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Hot housing market: everywhere
Home prices increased across the board between the second quarter of 2002 and 2003 -- a new record.
August 27, 2003: 5:39 PM EDT
By Sarah Max, CNN/Money Staff Writer

BEND, Ore. (CNN/Money) Ė Put this one in the record books.

For the first time since the National Association of Realtors (NAR) began tracking metropolitan home prices, values in every single metro area increased during the second quarter of 2003 compared with the same period last year.

In fact, the report, released in mid-August, is what NAR chief economist David Lereah calls the "most exceptional" price survey the association has ever reported.

Prices in 40 of the 126 markets covered by the NAR saw double-digit gains in that 12-month period, another record. Nationally, median existing-home prices increased 7.4 percent to 168,900.

10 Hottest Housing Markets
Prices in every metro area tracked by the NAR increased for the second quarter. These cities saw the biggest gains.
Market†Increase†Median price†
Riverside-San Bernardino, Calif.†23.5%†$212,600†
Providence, RI†23.2%†$228,900†
Los Angeles, Calif.†20.6%†$337,200†
Topeka, Kan.†20.2%†$100,700†
Sacramento, Calif.†20.1%†$243,600†
Knoxville, Tenn.†18.7%†$141,300†
Nassau/Suffolk, NY†18.4%†$363,700†
Atlantic City, NJ†18.3%†$164,600†
Melbourne/Titusville/Palm Bay, Fla.†16.5%†$130,100†
Daytona Beach, Fla.†16.4%†$122,800†
Source: National Association of Realtors

Leading the way was Riverside-San Bernardino, Calif., where median home prices rose 23.5 percent to $212,600. "Houses are selling in a matter of hours," said Gail Van Velzer, a realtor in San Bernardino county.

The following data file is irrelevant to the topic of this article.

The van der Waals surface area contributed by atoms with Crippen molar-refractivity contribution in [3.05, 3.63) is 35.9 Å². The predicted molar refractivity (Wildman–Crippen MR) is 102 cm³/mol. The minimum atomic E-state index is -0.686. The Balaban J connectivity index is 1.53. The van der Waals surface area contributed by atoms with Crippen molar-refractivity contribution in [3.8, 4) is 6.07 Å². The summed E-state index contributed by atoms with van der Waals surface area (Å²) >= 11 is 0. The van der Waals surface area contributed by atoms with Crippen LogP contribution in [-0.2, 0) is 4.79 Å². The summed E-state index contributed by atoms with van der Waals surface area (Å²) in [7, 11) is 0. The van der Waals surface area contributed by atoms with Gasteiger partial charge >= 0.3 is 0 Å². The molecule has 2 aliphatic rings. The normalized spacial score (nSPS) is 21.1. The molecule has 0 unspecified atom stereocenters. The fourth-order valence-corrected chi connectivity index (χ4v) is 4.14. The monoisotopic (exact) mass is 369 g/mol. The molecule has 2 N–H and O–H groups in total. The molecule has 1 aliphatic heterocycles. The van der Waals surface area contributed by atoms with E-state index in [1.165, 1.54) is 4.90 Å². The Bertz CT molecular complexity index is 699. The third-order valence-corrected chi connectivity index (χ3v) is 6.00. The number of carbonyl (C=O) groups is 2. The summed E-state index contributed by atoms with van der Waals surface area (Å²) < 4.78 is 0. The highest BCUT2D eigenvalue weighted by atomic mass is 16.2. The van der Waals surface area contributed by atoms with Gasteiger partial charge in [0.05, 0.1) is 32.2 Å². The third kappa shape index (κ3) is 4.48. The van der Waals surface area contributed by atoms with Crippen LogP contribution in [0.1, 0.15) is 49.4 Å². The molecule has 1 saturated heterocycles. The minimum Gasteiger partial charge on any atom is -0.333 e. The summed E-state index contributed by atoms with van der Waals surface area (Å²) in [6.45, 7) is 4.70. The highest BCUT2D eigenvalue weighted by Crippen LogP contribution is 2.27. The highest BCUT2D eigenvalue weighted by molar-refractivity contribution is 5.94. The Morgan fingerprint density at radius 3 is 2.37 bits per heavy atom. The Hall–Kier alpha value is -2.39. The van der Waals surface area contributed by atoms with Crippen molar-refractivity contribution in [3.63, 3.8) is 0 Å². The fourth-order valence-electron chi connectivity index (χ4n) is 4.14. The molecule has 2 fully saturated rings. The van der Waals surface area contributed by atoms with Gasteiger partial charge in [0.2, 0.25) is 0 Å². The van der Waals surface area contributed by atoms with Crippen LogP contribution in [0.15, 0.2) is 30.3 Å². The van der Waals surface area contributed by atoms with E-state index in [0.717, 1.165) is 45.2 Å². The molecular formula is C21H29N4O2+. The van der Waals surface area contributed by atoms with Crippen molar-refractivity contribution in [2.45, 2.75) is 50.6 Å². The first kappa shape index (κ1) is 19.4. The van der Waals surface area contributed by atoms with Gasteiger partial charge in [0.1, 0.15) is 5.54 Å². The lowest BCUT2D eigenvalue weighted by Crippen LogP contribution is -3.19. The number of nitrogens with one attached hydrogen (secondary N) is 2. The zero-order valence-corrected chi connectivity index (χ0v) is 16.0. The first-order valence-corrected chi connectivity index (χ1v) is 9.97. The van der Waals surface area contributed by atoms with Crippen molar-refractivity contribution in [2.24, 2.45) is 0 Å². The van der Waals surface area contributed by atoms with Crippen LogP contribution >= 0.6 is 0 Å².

In Providence, R.I., prices increased 23.2 percent to $228,900, and in Los Angeles-Long Beach, Calif., they increased 23.2 percent to $337,200.

Topeka, Kan., and Knoxville, Tenn., were two unexpectedly hot markets. Median home prices jumped 20.2 percent in Topeka to a still-modest $100,700. In Knoxville, they jumped 18.7 percent to $141,000.

Our gallery of homes shows houses in these markets that are selling -- or have sold -- for about the median price in each area as well as homes for about $500,000 in each area.

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Low interest rates, no doubt, helped drive up prices. During the second quarter, the average effective interest rate for existing homes reached a record low 5.58 percent, according to the Federal Housing Finance Board.

Now that rates have been rising for five straight weeks, home prices are expected to soften, said Lawrence Yun, NAR senior economist. "Rising interest rates should moderate home price growth," he said.

In the week ending August 8, rates for the 30-year fixed loan were 6.34 percent, according to Freddie Mac.  Top of page

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